NCPO fears third hand in coup protests

NCPO fears third hand in coup protests

'Taser' claims emerge from students

A student, who refused to obey police, is taken to the Pathumwan police station from the Bangkok Art & Culture Centre on May 22, 2015. (Photo by Pawat Laopaisarntaksin)
A student, who refused to obey police, is taken to the Pathumwan police station from the Bangkok Art & Culture Centre on May 22, 2015. (Photo by Pawat Laopaisarntaksin)

The NCPO yesterday promised "severe punishment" for anyone found to have instigated anti-coup protests on Friday, as claims emerged that students and journalists were attacked and tasered during the demonstrations.

NCPO spokesman Col Winthai Suvaree said authorities were tightening the net around the individuals and groups who were believed to have encouraged the students to protest.

He warned students not to allow themselves to be "used" by people with a political agenda.

"The students are pure and inexperienced. They can't see the tricks of politicians and people with ill-intent, and they should be careful about being used," he said.

Thirty-eight students were arrested during Friday's demonstration outside the Bangkok Art and Culture Centre, which marked one year since the military seized power. All have since been released.

During his detention at Pathumwan police station, student activist Rangsiman Rome uploaded an 80-second video detailing how he and his friends were attacked by authorities.

“Some were electrocuted by taser, and some [protesters] had their hair pulled, including me,” the Thammasat University law student said in the clip, which was posted on Facebook.

“We were punched and attacked in our private parts. Many are bruised, and their conditions are getting worse."

Many of the protesters were dragged away by officers, including a Bangkok Post photographer who was mistaken for a student and briefly detained.

A foreign freelance photographer and video journalist, who preferred to remain anonymous, said he was hit from behind with an unknown object while filming and turned around in time to see someone pass a black object discreetly to their colleague.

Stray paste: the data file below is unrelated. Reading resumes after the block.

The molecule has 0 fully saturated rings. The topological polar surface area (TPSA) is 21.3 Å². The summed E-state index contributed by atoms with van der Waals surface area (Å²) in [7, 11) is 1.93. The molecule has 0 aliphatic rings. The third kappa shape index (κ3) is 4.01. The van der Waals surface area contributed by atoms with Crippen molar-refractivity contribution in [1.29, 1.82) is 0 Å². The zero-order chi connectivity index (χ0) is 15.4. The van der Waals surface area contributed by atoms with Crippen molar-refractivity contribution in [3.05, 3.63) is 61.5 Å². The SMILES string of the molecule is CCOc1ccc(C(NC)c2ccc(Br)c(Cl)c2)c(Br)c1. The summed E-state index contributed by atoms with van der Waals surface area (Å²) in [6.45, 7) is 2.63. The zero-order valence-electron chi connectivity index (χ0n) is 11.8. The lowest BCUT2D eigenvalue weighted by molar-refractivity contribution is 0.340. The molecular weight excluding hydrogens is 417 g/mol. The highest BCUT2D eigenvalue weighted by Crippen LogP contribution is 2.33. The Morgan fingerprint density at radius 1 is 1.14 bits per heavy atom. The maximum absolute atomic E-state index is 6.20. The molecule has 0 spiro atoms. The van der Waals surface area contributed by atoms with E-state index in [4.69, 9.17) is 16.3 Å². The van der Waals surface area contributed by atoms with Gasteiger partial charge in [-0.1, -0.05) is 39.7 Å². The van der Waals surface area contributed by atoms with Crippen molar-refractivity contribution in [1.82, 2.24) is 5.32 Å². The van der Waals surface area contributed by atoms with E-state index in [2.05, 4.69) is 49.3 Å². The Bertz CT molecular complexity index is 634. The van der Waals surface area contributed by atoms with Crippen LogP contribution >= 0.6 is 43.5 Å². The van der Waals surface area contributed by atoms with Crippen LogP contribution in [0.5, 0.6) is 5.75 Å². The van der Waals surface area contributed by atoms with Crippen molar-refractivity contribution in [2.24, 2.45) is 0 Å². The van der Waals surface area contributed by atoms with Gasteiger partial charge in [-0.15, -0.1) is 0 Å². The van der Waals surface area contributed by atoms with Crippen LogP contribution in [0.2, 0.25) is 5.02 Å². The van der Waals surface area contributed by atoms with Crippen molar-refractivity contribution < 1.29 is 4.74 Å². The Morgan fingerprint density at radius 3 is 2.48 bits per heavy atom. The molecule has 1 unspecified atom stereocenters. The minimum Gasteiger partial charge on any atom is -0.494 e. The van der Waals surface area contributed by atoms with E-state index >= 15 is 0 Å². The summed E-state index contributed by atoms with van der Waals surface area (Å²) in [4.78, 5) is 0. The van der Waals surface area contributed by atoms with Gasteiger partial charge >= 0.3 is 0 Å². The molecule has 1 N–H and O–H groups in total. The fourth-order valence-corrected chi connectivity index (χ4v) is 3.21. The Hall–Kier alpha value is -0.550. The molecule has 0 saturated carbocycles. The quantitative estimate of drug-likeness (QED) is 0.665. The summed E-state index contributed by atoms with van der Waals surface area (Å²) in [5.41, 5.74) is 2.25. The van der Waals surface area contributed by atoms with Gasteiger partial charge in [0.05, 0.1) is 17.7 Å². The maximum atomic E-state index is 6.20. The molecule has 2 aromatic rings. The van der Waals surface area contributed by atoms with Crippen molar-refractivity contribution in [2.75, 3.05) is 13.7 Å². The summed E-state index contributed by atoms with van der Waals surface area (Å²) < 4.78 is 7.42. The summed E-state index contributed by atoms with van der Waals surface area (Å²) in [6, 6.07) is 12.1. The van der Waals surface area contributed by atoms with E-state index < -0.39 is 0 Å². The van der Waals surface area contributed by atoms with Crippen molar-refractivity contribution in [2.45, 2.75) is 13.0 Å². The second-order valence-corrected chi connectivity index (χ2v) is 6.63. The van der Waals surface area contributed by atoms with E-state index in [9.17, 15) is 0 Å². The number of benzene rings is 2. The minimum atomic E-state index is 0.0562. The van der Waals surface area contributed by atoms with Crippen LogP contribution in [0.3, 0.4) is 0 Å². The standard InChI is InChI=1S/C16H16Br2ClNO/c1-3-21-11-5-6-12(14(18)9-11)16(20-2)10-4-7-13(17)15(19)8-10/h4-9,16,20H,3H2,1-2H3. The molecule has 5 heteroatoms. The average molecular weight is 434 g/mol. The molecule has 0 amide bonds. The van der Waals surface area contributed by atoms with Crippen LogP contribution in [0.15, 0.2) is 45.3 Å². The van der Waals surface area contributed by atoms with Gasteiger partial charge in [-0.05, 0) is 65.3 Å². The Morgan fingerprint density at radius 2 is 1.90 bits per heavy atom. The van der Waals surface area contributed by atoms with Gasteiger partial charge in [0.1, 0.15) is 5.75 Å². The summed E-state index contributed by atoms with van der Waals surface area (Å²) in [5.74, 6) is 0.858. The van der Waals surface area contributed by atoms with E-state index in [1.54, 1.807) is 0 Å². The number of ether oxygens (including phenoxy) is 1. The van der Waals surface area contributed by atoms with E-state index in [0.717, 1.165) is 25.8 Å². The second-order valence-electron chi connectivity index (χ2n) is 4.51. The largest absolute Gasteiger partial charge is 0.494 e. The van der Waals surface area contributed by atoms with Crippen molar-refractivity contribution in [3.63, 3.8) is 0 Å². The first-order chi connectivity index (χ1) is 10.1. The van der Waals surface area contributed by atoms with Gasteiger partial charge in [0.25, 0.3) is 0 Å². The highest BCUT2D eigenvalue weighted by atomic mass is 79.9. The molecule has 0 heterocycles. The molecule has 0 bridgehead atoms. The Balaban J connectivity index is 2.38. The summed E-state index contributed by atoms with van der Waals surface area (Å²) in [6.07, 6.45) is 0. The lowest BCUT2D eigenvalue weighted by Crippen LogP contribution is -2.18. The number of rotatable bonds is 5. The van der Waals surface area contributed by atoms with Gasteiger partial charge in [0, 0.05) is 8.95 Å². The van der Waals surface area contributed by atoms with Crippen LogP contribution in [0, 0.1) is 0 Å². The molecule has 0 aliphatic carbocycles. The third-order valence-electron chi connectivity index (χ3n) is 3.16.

“As the uniformed officers moved in to detain the protesters I felt something connect with the back of my arm and then a tingling all over my body,” he said. “I involuntarily slumped forward and let go of my camera.”

Ratthakan Deephum, a 27-year-old master’s student at Chulalongkorn University’s Faculty of Science, said she felt a wave of electricity as police cornered the protesters, but did not see an actual taser being used.

“There were plainclothes officers who happened to be among the crowd, and they didn’t coordinate with the police,” Ms Ratthakan said. “They [the officers] were the ones hurting us.”

Col Winthai yesterday denied claims that authorities had used violence against the group of students. He called on the public to "be careful", while threatening legal action against those who spread false information.

Addressing the annual conference of the Chamber of Commerce last night, Prime Minister Prayut Chan-o-cha said his government would refrain from using the special powers available under Section 44 of the interim charter when dealing with students.

"They are our future. I'm trying to understand them," he said. "They have good [political] ideology and want things to improve, but it is not the right time. I have forgiven them several times."

Pol Col Jarut Sarutyaporn, chief of Pathumwan police station, said yesterday that officers had interviewed all of the students before they were released, but they may be summoned again for further questioning.

The Thai Lawyers for Human Rights on Friday night issued a statement urging authorities to take responsibility for using force on unarmed protesters.

“This arbitrary detention is wrongly justified by the orders of commanders or coup-makers to instil fear among people,” the group said.

The Bangkok protesters were released without charge, but were reportedly made to sign an agreement to refrain from all political activity.

A group of seven students in Khon Kaen were also released yesterday after being detained on Friday for staging anti-coup protests.

They were charged with defying NCPO orders and each released on 7,500 baht bail.

Do you like the content of this article?

Malaysia floods caused nearly $1.5 bln in losses

KUALA LUMPUR: Floods that had devastated much of Malaysia in recent weeks have caused an estimated 6.1 billion ringgit (US$1.46 billion) in overall losses, a government report said on Friday.


Border patrol seizes meth, ketamine after clash with smugglers

CHIANG MAI: A border patrol seized more than 4 million methamphetamine pills, 26 kilogrammes of ketamine and an improvised grenade abandoned by smugglers as they fled following a brief clash in Mae Ai district on Thursday.


Navy sailor who said he had bomb at airport will be disciplined

A navy officer seen on video falsely intimating he had a bomb in his bag ahead of boarding a flight at Hat Yai airport will be investigated and disciplined, the Royal Thai Navy spokesman said on Friday.